Celebrate Chanukah With These Fun Traditions Children’s Newspaper
Hanukkah is one of the most widely observed Jewish holidays. The eight-day winter festival begins on the 25th day of Kislev, the ninth month of the Jewish calendar. This year, the celebrations will run from November 28, 2021 to December 6, 2021. Also known as the Festival of Lights, Hanukkah celebrates the victory well finished wrong and is a happy opportunity with many fun traditions.
The lighting of the Hanukkah, or menorah
The most important of all Chanukah traditions is to light the Chanukah – a special nine-branched candelabra or menorah. Eight candles are lit one by one to mark each day of the festival. A ninth candle, known as a shamash (help), is used to light others.
The old custom is credited has a miracle story described in the Talmud, a book of Jewish religious teachings. It dates back over 2,000 years when Antiochus IV Epiphanes captured Judea, or the Land of Israel. The Greek king, who reigned from 175 BC to 164 BC, banned Judaism and forced the Jewish people to worship Greek deities instead of. He also has violated the Second Temple in Jerusalem by installing a altar to Zeus and sacrificing pigs – considered non-kosher or unfit for consumption in Jewish culture – inside the sacred structure.
A success uprising led by a Jewish priest named Mattathias and his five sons helped reclaim the temple. When the devotees entered, they found a small amount of oil – enough to light the menorah for a single day. However, the candles burned for eight consecutive days, giving them enough time to prepare a new batch of kosher oil. Shortly thereafter, a festival was declared to commemorate miracle oil, and Hanukkah, or Hanukkah – “devotion“in Hebrew – was born.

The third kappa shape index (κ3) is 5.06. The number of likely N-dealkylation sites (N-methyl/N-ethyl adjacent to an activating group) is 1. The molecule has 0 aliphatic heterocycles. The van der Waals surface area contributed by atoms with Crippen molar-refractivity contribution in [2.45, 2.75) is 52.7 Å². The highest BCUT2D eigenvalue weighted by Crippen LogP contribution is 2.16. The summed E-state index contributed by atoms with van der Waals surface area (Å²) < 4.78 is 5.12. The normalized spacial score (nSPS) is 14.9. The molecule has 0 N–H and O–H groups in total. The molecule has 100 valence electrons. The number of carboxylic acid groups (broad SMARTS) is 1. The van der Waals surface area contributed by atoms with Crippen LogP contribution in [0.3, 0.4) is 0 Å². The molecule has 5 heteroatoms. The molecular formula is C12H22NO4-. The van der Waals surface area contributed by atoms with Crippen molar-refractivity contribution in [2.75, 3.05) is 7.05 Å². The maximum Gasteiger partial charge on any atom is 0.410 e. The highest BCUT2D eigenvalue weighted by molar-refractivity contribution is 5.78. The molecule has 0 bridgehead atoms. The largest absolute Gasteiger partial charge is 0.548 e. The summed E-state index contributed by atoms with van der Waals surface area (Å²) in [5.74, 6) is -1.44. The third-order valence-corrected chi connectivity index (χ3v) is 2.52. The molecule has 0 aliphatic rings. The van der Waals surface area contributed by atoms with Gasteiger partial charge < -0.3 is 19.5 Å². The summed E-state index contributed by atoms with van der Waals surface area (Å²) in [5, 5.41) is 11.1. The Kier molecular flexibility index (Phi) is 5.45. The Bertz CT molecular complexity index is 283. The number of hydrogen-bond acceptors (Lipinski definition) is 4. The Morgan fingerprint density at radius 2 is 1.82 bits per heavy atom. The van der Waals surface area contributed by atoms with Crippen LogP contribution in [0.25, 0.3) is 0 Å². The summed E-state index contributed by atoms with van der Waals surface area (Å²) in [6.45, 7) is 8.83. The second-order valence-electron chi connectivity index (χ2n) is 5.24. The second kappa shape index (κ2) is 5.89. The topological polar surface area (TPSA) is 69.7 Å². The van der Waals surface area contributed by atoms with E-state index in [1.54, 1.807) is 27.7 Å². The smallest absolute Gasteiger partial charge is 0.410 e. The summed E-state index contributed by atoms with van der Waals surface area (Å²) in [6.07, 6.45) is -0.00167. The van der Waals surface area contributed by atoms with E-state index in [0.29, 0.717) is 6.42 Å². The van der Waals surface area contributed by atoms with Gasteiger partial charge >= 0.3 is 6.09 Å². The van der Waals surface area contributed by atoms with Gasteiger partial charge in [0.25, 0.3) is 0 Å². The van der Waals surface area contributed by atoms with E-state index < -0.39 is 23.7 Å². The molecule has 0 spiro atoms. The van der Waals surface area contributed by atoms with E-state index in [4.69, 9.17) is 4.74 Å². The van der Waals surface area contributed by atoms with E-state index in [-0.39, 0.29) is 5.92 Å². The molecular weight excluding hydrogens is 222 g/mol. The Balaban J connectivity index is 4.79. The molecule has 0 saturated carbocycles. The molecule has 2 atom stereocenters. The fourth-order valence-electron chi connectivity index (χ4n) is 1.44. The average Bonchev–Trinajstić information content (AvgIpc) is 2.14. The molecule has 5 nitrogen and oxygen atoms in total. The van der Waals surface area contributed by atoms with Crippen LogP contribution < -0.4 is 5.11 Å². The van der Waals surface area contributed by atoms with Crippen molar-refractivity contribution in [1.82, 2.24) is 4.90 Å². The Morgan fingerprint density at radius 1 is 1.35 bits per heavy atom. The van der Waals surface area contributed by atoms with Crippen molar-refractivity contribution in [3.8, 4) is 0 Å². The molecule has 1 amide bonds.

Delicious fried food
As with most festivals, food plays a pivot role in the celebration. To honor the miracle oil that led to the start of the holiday, many traditional Hanukkas delicacies are fried. Favorites include latkes, or potato pancakes, and jelly-filled donuts called sufganiyot.. Beef brisket, matzo ball soup and, Brioche – a braided egg bun – are also popular during Chanukah.
After dinner, it’s time to play! The most popular involves a dreidel – a spinning top with Hebrew letters serious on each of its four sides. Together they form the acronym for “Nes Gadol Haya Sham” – Hebrew for “a great miracle has happened here.”
The game is pretty straightforward. All players receive an equal number of game pieces, such as dried fruit or chocolate pieces, called gelt. Participants Give a game coin in a shared pot, then take turns spinning the dreidel. Depending on which side it lands on, they can lose a game piece in the split pot or hit the jackpot and take the whole hideout.
The origins of the animated game are unclear. Some believe it dates back to the reign of King Antiochus IV. Prohibited to practice Judaism in public, Jews often read the Torah secretly. Seeing the Greek troops, they hid the sacred texts and pretend to play with it dreidel. Others, however, believe that the game has origins.
Give as a gift
Initially, gelts – whether real coins or chocolate coated coins – were the gift of choice during Chanukah. However, thanks to the festival proximity at Christmas, tradition has evolved see you substantial gifts. Jewish children are particularly fond of ritual given that they get a gift, or two, for eight consecutive days!